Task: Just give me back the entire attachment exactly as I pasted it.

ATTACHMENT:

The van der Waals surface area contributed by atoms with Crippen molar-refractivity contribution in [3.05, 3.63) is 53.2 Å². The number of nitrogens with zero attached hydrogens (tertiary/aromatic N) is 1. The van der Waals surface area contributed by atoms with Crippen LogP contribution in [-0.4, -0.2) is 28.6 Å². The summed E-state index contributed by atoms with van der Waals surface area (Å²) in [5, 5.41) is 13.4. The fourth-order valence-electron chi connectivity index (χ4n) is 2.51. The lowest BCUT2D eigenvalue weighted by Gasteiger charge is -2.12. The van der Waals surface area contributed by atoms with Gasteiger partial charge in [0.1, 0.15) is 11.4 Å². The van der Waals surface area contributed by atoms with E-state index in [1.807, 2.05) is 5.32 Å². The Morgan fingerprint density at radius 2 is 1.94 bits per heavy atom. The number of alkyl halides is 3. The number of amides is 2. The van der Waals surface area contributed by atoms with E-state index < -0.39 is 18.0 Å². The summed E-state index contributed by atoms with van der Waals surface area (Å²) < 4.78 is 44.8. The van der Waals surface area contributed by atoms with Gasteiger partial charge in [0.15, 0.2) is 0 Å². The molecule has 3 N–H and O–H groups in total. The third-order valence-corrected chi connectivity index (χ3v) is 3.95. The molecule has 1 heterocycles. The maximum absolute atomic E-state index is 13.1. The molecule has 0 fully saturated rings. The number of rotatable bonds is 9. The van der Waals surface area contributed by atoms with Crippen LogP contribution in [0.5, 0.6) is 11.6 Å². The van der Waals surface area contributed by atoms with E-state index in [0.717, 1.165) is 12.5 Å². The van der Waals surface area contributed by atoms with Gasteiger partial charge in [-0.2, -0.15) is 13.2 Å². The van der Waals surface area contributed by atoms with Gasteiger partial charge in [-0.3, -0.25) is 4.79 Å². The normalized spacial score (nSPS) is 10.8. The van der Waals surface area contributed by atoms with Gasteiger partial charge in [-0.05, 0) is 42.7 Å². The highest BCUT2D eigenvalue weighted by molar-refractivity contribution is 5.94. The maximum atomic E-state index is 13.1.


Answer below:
The van der Waals surface area contributed by atoms with Crippen molar-refractivity contribution in [3.05, 3.63) is 53.2 Å². The number of nitrogens with zero attached hydrogens (tertiary/aromatic N) is 1. The van der Waals surface area contributed by atoms with Crippen LogP contribution in [-0.4, -0.2) is 28.6 Å². The summed E-state index contributed by atoms with van der Waals surface area (Å²) in [5, 5.41) is 13.4. The fourth-order valence-electron chi connectivity index (χ4n) is 2.51. The lowest BCUT2D eigenvalue weighted by Gasteiger charge is -2.12. The van der Waals surface area contributed by atoms with Gasteiger partial charge in [0.1, 0.15) is 11.4 Å². The van der Waals surface area contributed by atoms with E-state index in [1.807, 2.05) is 5.32 Å². The Morgan fingerprint density at radius 2 is 1.94 bits per heavy atom. The number of alkyl halides is 3. The number of amides is 2. The van der Waals surface area contributed by atoms with E-state index < -0.39 is 18.0 Å². The summed E-state index contributed by atoms with van der Waals surface area (Å²) < 4.78 is 44.8. The van der Waals surface area contributed by atoms with Gasteiger partial charge in [0.15, 0.2) is 0 Å². The molecule has 3 N–H and O–H groups in total. The third-order valence-corrected chi connectivity index (χ3v) is 3.95. The molecule has 1 heterocycles. The maximum absolute atomic E-state index is 13.1. The molecule has 0 fully saturated rings. The number of rotatable bonds is 9. The van der Waals surface area contributed by atoms with Crippen LogP contribution in [0.5, 0.6) is 11.6 Å². The van der Waals surface area contributed by atoms with E-state index in [0.717, 1.165) is 12.5 Å². The van der Waals surface area contributed by atoms with Gasteiger partial charge in [-0.2, -0.15) is 13.2 Å². The van der Waals surface area contributed by atoms with Gasteiger partial charge in [-0.3, -0.25) is 4.79 Å². The normalized spacial score (nSPS) is 10.8. The van der Waals surface area contributed by atoms with Gasteiger partial charge in [-0.05, 0) is 42.7 Å². The highest BCUT2D eigenvalue weighted by molar-refractivity contribution is 5.94. The maximum atomic E-state index is 13.1.